One of the most significant factors for having high cholesterol is your diet, but the good news is that your diet is 100% within your control. This means that even if your diet isn’t so great, you can take matters into your hands and give your diet a makeover.
But how do you know if your diet is contributing to your high cholesterol? Dr. Henock Saint-Jacques and our team here at Harlem Cardiology may discuss specific dietary modifications for you here in our East Harlem, New York City, office.
In the meantime, let’s explore the connection between diet and high cholesterol and discuss how certain dietary choices may contribute to elevated cholesterol levels.
Cholesterol is a waxy substance that your liver produces, but you also obtain some cholesterol from certain foods. Cholesterol isn’t all bad, though. It plays a vital role in various bodily functions, such as hormone production, cell structure, and digestion. Problems arise when you have too much cholesterol, leading to plaque buildup in your arteries.
Types of cholesterol
To comprehend the impact of diet on cholesterol levels, it's important to know the different types of cholesterol:
Low-density lipoprotein (LDL) cholesterol
Commonly referred to as "bad" cholesterol, LDL carries cholesterol from your liver to your body's cells. Elevated LDL levels can lead to the accumulation of plaque in the arteries.
High-density lipoprotein (HDL) cholesterol
Known as "good" cholesterol, HDL helps remove excess cholesterol from your bloodstream and transports it to your liver for elimination.
How diet affects cholesterol levels
Now let’s take a look at how your diet affects your LDL cholesterol. Research suggests that certain dietary choices can contribute to elevated cholesterol levels, while other choices can help lower bad cholesterol.
Here are some key factors to consider:
Saturated and trans fats
Foods high in saturated and trans fats, such as red meat, full-fat dairy products, fried foods, and commercially baked goods, can raise LDL cholesterol levels. If you eat a lot of foods from this list, try making healthy swaps.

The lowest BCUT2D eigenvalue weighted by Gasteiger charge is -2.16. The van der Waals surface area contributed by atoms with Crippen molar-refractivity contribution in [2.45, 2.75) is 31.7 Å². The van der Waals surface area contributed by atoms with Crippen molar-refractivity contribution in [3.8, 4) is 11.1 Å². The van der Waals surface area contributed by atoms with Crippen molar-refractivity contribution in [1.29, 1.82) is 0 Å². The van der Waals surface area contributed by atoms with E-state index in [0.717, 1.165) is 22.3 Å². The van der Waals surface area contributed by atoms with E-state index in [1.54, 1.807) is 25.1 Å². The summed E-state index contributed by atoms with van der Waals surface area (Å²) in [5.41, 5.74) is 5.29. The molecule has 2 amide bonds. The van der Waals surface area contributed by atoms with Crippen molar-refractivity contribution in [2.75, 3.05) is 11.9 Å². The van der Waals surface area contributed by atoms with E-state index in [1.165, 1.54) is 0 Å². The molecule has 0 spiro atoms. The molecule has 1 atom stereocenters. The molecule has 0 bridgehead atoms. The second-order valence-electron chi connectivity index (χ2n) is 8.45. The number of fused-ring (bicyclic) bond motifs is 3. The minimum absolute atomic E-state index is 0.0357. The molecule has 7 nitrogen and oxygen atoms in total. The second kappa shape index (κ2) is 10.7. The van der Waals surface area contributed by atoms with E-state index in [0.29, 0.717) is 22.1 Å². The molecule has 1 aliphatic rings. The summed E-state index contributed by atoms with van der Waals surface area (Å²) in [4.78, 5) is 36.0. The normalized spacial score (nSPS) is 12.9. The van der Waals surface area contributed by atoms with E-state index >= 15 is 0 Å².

Foods rich in dietary cholesterol, such as organ meats, shellfish, and egg yolks, can cause a modest increase in LDL cholesterol levels.
Not eating enough fiber foods
If you don’t eat enough fiber (in conjunction with other dietary choices), your diet could be contributing to your high cholesterol levels.
Eating too many processed and refined foods
Processed and refined foods often contain unhealthy trans fats, high levels of sodium, and added sugars. These food choices can lead to weight gain, high blood pressure, and increased LDL cholesterol levels, so it’s best to avoid (or at least limit) them.
Maintaining a heart-healthy diet
Adopting a heart-healthy diet can have a positive impact on cholesterol levels and your overall cardiovascular health. Here are some dietary recommendations:
Make healthy swaps
Do you eat a lot of red meat or fried food? Swap lean chicken or fish for red meat, choose low-fat dairy, and opt for baked versions of your favorite fried treats.
Choose healthy fats
Replace saturated and trans fats with healthier options like monounsaturated fats (found in olive oil, avocados, and nuts) and polyunsaturated fats (found in fatty fish and seeds). Consuming foods rich in omega-3 fatty acids can help increase HDL cholesterol levels and reduce triglycerides.
Sprinkle chia seeds or walnuts on top of your oatmeal, add flaxseeds to smoothies, or top your salad with grilled fish.
Increase fiber intake
Opt for whole grains, legumes, fruits, and vegetables to boost your fiber intake. Women should aim for at least 22-25 grams of fiber per day, and men should aim for 30-38 grams each day.
Limit processed foods
Reduce your consumption of processed and refined foods, which are often high in unhealthy fats, sodium, and added sugars. Opt for whole, unprocessed foods whenever possible.
Incorporate lean proteins
Choose lean protein sources such as skinless poultry, fish, legumes, and tofu instead of high-fat meats. These options provide essential nutrients without the added cholesterol and saturated fats.
Include plant sterols
Plant sterols, found naturally in nuts, seeds, whole grains, and fruits, can help lower LDL cholesterol levels.
Practice portion control
Monitoring portion sizes is crucial for maintaining a healthy weight and managing cholesterol levels. Be mindful of your food portions and avoid overeating.
Do you need help managing your cholesterol?
While diet is an incredibly important element of your cholesterol management plan, it’s just one aspect. Regular exercise, stress management, and, in some cases, medication can help safely lower your cholesterol levels.
If you’re not sure where to start with your dietary modifications, or if you’re not sure what your cholesterol levels are, call us at 646-381-2181 or use our online form to schedule your appointment and take a stand against high cholesterol.